Visual Studio 2022 preview now runs natively on Windows 11 Arm devices

Visual Studio 2022 preview now runs natively on Windows 11 Arm devices

Microsoft has released Visual Studio 2022 17.3 Preview 2 today, and it’s the first version of Visual Studio to run natively on Arm devices running Windows 11. Microsoft announced an Arm version of Visual Studio at Build last month, and now, curious developers can try it for themselves. This is a big step in enabling developers to both develop and test apps on Arm64 devices.

The company notes that enabling development on Arm64 is a long journey, so it’s prioritizing the most important workloads for developers with these devices. Right now, Visual Studio will support workload for creating desktop apps with C++ and MSBuild-based projects. This release includes a new MSVC toolset that allows the compilers to run natively on Arm64, delivering improved performance.

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For managed developers using .NET, Microsoft is supporting development using .NET 6, but also the more traditional .NET Framework 4.8.1, so you can build Arm64 apps using both of these technologies. This specifically works for Windows Forms and WPF apps, as well as web apps that use .NET.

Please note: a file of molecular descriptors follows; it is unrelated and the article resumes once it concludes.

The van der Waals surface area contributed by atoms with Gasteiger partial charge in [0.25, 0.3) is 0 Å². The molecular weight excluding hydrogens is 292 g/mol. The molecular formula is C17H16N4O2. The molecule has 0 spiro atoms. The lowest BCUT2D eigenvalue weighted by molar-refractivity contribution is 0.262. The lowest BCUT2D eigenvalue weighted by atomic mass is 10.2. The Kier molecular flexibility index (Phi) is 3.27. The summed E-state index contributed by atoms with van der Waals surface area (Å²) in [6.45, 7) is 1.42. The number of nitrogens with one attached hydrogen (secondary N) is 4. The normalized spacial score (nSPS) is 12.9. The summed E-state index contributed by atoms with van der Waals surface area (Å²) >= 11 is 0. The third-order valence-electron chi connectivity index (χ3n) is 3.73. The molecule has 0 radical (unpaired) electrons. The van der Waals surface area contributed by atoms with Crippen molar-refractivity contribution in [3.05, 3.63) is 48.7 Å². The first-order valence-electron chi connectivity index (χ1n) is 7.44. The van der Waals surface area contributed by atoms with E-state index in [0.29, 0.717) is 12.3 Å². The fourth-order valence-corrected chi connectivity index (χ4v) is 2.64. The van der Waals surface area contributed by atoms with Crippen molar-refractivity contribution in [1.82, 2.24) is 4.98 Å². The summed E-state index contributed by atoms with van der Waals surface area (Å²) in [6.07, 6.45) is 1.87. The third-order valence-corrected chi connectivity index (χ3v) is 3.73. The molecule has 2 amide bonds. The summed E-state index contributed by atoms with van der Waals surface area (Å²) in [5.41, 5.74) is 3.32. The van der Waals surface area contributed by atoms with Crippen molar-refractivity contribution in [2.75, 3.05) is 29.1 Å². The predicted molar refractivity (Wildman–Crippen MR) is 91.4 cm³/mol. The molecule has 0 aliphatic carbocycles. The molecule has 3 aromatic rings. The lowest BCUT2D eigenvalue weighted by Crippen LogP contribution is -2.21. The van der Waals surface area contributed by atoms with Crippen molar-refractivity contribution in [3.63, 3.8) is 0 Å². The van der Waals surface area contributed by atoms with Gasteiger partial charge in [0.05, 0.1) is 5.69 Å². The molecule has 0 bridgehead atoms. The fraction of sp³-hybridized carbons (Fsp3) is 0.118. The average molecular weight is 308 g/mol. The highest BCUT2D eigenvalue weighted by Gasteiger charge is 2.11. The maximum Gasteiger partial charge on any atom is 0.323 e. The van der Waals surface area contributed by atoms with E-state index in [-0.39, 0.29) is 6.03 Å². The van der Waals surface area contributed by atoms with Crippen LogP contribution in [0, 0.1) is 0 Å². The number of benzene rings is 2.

Again, these are what Microsoft considers priority workloads, and Microsoft says they will be generally available by the end of the year. However, future previews will also add support for the Windows App SDK, .NET MAUI, and UWP, so the plan is to eventually support the entire Windows development scene on Arm64 devices.

With this update to Visual Studio, Microsoft seems to really be taking Arm development on Windows 11 seriously. The company announced a full native Arm development toolchain at this year’s Build, and it hasn’t taken too long to deliver. Hopefully, we’ll also hear more about Project Volterra soon. That’s going to be a device wholly dedicated to Arm development, but details of its specs are still scarce.

To install the native Arm version of Visual Studio 2022 for Windows, you can download it from the Visual Studio website, and it’s the same installer used for the x64 version. However, if you have a previous version installed, you’ll need to remove it completely in order to install the Arm64 variant.


Source: Microsoft

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João Carrasqueira
João Carrasqueira

Editor at XDA Computing. I've been covering the world of technology since 2018, but I've loved the field for a lot longer. And I have a weird affinity for Nintendo videogames, which I'm always happy to talk about.

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